# Occupying seats in a classroom

Here's a nice probability puzzle I have thought about for a class I'm TAing, I'm curious to see different solutions :) It goes like this:

We have a classroom with $n$ seats available and $m \leq n$ incoming students. Each student has an (ordered) list of $k \leq n$ preferences for the seat he is going to take, where $k$ is some fixed positive integer. If at the moment of his arrival, a person's $k$ favorite seats are already taken, then he randomly chooses a seat from the remaining $n-k$. What is the probability that everyone occupies one of his favorite $k$ seats?

• So, let me check a simple example to see if I understand the problem: if $m = n = 2, k = 1$, what is the answer ? (if they each prefer a different seat, then they are both guaranteed to get a favorite; if they each prefer the same seat, there is no chance they will both get their favorite.) Are you taking the probablity among all such scenarios (for fixed $m,n,k$)? Feb 9, 2015 at 21:42
• Yes, probability among such scenarios (for fixed $m,n,k$); in your case, it is indeed $1/2$.
– TJIF
Feb 9, 2015 at 22:06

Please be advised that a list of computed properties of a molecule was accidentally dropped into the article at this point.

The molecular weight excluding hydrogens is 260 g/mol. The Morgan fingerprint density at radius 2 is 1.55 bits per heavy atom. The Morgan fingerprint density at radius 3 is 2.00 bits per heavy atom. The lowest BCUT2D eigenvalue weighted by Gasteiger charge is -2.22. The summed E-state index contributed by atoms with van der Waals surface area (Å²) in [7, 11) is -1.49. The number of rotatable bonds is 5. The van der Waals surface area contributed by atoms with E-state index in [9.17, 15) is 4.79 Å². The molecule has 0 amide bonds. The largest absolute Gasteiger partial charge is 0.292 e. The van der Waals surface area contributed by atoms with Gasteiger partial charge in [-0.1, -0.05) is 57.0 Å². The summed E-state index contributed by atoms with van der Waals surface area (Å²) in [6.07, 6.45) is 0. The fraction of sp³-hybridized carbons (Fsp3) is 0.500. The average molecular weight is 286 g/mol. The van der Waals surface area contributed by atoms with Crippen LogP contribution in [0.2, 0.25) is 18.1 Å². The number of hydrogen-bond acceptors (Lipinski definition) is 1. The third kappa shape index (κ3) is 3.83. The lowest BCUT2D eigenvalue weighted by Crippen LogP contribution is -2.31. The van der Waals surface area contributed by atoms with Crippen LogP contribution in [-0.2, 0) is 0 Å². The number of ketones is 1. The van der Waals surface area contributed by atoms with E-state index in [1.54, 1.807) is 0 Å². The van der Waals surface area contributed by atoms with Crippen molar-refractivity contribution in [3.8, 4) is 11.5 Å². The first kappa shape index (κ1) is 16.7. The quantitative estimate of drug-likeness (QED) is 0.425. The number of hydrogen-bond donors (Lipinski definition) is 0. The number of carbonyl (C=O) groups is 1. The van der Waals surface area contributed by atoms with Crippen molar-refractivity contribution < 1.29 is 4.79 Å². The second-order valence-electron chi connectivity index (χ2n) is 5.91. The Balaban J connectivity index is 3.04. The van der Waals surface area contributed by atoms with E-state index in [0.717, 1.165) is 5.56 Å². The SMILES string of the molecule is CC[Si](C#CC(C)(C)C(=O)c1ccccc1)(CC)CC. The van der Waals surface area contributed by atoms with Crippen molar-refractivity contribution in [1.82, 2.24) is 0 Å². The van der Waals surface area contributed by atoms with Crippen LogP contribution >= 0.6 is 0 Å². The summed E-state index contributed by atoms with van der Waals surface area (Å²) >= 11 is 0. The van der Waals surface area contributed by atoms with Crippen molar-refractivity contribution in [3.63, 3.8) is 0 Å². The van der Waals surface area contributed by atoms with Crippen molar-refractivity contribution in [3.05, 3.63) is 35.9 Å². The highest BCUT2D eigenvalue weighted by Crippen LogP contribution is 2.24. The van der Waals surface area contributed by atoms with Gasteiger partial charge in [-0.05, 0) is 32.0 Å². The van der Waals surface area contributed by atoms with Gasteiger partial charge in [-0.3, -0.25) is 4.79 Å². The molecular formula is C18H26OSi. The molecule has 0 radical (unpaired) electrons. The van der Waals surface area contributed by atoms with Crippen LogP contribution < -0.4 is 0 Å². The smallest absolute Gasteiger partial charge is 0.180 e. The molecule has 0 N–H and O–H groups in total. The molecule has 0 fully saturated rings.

• Are the lists completely random ? Feb 12, 2015 at 7:45

The students numbered $1$ to $k$ will always get a seat among their preferences.
For a student number $s$ with $s>k$, the probability that all $k$ of his preferred seats are taken is $\binom k {s-1}/\binom k n$. Because the lists of the next students are random, it doesn't matter which seat is taken, so the order in the list doesn't matter at all. The problem is the same if we pick sets of size $k$.
So the probability that every students seats in a preferred seat is $\prod_{s=k+1}^m \left(1 - \frac{(s-1)!(n-k)!}{(s-k-1)!n!}\right)$
• Call your result $f(k,m,n)$. I let Mathematica compute some examples, e.g., $f(3,11,14)={19604295639225\over 54839944911388}$. This suggests that no simplification is possible. Feb 12, 2015 at 10:16